15. 15. Understanding the Impact of Health Alerts using Cell Phone Data 15
  16. 16. H1N1 Mexico Timeline Closed Reopen Preflu 27th April 6th May Alert Shutdown 17th April 1st MayMeasure the impact that government alerts had on the population 16
  17. 17. Epidemic Disease Model Contact Transition Recovery Rate Rate RateSusceptible Exposed Infectious Recovered All members within each compartment are assumed to be equal 17
  18. 18. Agent-Based ModelMobility ModelSocial Network ModelDisease Model 18
  19. 19. Discrete Event Simulator M3 S3 D3 M2 S2 D2 M1 S1 D1 Social Network Mobility Model Disease Model Modelt₀ t₁ t₂ t₃ … t₉ (1 hour) Using Calling Records from 1st Jan. till 31st.May 2009Measure the impact that government alerts had on the population’s mobility and on the disease’s spread 19
  20. 20. Impact On Population’s Mobility April 27th May 1st May 6th Mobility reduced between 10% and 30% Alert Closed Shutdown ReopenIntervention 20
  21. 21. Impact on Disease Propagation Baseline (“preflu” behavior all weeks) Intervention (alert,closed,shutdown) Epidemic peak postponed 40 hours Reduced number of infected in peak agents by 10% 21
  22. 22. BEHAVIORAL Urban CDRs VARIABLES Planning ToolsCall Detail Consumption Records Social Mobility Crisis Management Tools Global Health Tools TELEFONICA RESEARCH INSTITUTIONS & POLICY MAKERS 22
  23. 23. Scientific Publications• Vanessa Frias-Martinez, Alberto Rubio and Enrique Frias-Martinez, "Measuring the Impact of Epidemic Alerts on Human Mobility using Cell-Phone Network Data", Second Workshop on Pervasive Urban Applications @Pervasive 2012, Newcastle, UK• Vanessa Frias-Martinez, Victor Soto, Jesus Virseda and Enrique Frias-Martinez, "Computing Cost-Effective Census Maps From Cell Phone Traces", Second Workshop on Pervasive Urban Applications @ Pervasive 2012, Newcastle, UK.• Vanessa Frias-Martinez and Jesus Virseda and Enrique Frías- Martínez, "SocioEconomic Status and Physical Mobility",Journal of Information Technology for Development (ITD), Special Edition on "ICT and Human Mobility: Cases From Developing Countries and Beyond", February Issue, pages 1-16, 2012 23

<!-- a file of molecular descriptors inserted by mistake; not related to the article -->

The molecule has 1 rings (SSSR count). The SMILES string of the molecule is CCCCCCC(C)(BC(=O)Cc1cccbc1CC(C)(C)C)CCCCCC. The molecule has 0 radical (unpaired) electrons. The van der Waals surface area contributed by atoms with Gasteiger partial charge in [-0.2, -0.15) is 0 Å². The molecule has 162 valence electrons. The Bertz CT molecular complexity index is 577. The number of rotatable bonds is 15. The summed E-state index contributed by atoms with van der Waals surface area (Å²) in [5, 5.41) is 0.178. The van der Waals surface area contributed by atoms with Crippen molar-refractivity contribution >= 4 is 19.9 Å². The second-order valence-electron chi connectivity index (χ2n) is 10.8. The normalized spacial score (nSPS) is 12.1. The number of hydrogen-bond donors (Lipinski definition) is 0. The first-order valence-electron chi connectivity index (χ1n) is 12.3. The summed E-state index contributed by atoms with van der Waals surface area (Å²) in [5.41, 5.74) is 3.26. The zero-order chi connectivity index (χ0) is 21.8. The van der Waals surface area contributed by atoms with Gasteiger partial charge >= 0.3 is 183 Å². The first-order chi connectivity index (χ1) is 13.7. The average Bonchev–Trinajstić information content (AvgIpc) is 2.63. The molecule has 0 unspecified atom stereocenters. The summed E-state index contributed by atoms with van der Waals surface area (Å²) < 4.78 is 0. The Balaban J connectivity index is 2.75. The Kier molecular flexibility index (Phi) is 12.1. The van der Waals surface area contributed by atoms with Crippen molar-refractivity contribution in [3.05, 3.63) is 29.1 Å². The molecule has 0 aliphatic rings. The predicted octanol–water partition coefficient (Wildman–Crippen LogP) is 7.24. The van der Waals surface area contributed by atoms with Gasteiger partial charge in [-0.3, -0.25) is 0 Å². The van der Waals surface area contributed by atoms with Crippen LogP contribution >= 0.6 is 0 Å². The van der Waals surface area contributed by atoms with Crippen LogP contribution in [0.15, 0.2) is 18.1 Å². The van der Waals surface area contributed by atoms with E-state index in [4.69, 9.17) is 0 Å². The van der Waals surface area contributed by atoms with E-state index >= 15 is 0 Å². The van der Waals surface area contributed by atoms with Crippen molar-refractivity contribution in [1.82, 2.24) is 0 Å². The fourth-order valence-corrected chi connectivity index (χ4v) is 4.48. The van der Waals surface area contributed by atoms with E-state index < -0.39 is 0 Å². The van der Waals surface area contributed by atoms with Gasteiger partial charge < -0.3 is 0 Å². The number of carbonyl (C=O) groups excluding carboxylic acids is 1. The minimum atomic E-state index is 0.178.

24. 24. Scientific Publications• Vanessa Frias-Martinez and Jesus Virseda,"On The Relationship Between Socio- Economic actors and Cell Phone Usage", 3rd International Conference on Information & Communication Technologies and Development, ICTD 2012, Atlanta, USA.• Enrique Frias-Martinez, Graham Williamson and Vanessa Frias-Martinez, "An Agent-Based Model Of Epidemic Spread Using Human Mobility and Social Network Information", 3rd International Conference on Social Computing (SocialCom11), Boston, USA, 2011• Victor Soto and Vanessa Frias-Martinez and Jesus Virseda and Enrique Frias- Martinez, "Prediction of Socioeconomic Levels using Cell Phone Records", International Conference on User Modeling, Adaptation and Personalization (UMAP), Industrial Track, Girona, Spain, 2011. 24
  25. 25. Thanks !! vanessa@tid.eswww.vanessafriasmartinez.org 25